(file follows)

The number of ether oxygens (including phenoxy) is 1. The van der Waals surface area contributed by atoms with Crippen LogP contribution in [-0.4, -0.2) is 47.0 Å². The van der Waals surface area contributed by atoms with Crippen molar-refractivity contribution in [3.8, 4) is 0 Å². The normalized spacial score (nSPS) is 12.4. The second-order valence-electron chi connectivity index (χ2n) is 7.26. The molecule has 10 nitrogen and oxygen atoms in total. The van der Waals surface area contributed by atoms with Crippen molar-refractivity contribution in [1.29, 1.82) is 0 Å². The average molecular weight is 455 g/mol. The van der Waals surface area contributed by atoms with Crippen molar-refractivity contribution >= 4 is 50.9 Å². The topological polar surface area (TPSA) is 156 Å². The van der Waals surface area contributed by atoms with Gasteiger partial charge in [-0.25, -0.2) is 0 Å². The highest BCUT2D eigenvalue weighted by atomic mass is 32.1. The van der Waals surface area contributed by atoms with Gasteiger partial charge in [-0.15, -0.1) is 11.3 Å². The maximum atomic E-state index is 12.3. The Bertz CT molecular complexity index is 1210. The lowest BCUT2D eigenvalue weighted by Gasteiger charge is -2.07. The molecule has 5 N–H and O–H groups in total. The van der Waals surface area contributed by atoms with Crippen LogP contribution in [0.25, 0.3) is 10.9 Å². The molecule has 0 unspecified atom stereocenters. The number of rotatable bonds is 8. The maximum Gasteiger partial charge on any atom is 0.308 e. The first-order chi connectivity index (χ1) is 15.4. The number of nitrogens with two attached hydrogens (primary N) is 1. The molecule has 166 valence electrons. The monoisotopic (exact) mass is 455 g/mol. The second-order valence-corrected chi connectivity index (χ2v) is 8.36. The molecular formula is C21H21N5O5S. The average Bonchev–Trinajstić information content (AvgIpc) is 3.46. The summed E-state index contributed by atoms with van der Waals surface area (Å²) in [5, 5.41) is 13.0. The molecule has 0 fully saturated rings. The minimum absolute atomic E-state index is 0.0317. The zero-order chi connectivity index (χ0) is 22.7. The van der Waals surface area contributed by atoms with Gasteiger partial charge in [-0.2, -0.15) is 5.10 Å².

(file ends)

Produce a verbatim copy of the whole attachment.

The number of ether oxygens (including phenoxy) is 1. The van der Waals surface area contributed by atoms with Crippen LogP contribution in [-0.4, -0.2) is 47.0 Å². The van der Waals surface area contributed by atoms with Crippen molar-refractivity contribution in [3.8, 4) is 0 Å². The normalized spacial score (nSPS) is 12.4. The second-order valence-electron chi connectivity index (χ2n) is 7.26. The molecule has 10 nitrogen and oxygen atoms in total. The van der Waals surface area contributed by atoms with Crippen molar-refractivity contribution in [1.29, 1.82) is 0 Å². The average molecular weight is 455 g/mol. The van der Waals surface area contributed by atoms with Crippen molar-refractivity contribution >= 4 is 50.9 Å². The topological polar surface area (TPSA) is 156 Å². The van der Waals surface area contributed by atoms with Gasteiger partial charge in [-0.25, -0.2) is 0 Å². The highest BCUT2D eigenvalue weighted by atomic mass is 32.1. The van der Waals surface area contributed by atoms with Gasteiger partial charge in [-0.15, -0.1) is 11.3 Å². The maximum atomic E-state index is 12.3. The Bertz CT molecular complexity index is 1210. The lowest BCUT2D eigenvalue weighted by Gasteiger charge is -2.07. The molecule has 5 N–H and O–H groups in total. The van der Waals surface area contributed by atoms with Crippen LogP contribution in [0.25, 0.3) is 10.9 Å². The molecule has 0 unspecified atom stereocenters. The number of rotatable bonds is 8. The maximum Gasteiger partial charge on any atom is 0.308 e. The first-order chi connectivity index (χ1) is 15.4. The number of nitrogens with two attached hydrogens (primary N) is 1. The molecule has 166 valence electrons. The monoisotopic (exact) mass is 455 g/mol. The second-order valence-corrected chi connectivity index (χ2v) is 8.36. The molecular formula is C21H21N5O5S. The average Bonchev–Trinajstić information content (AvgIpc) is 3.46. The summed E-state index contributed by atoms with van der Waals surface area (Å²) in [5, 5.41) is 13.0. The molecule has 0 fully saturated rings. The minimum absolute atomic E-state index is 0.0317. The zero-order chi connectivity index (χ0) is 22.7. The van der Waals surface area contributed by atoms with Gasteiger partial charge in [-0.2, -0.15) is 5.10 Å².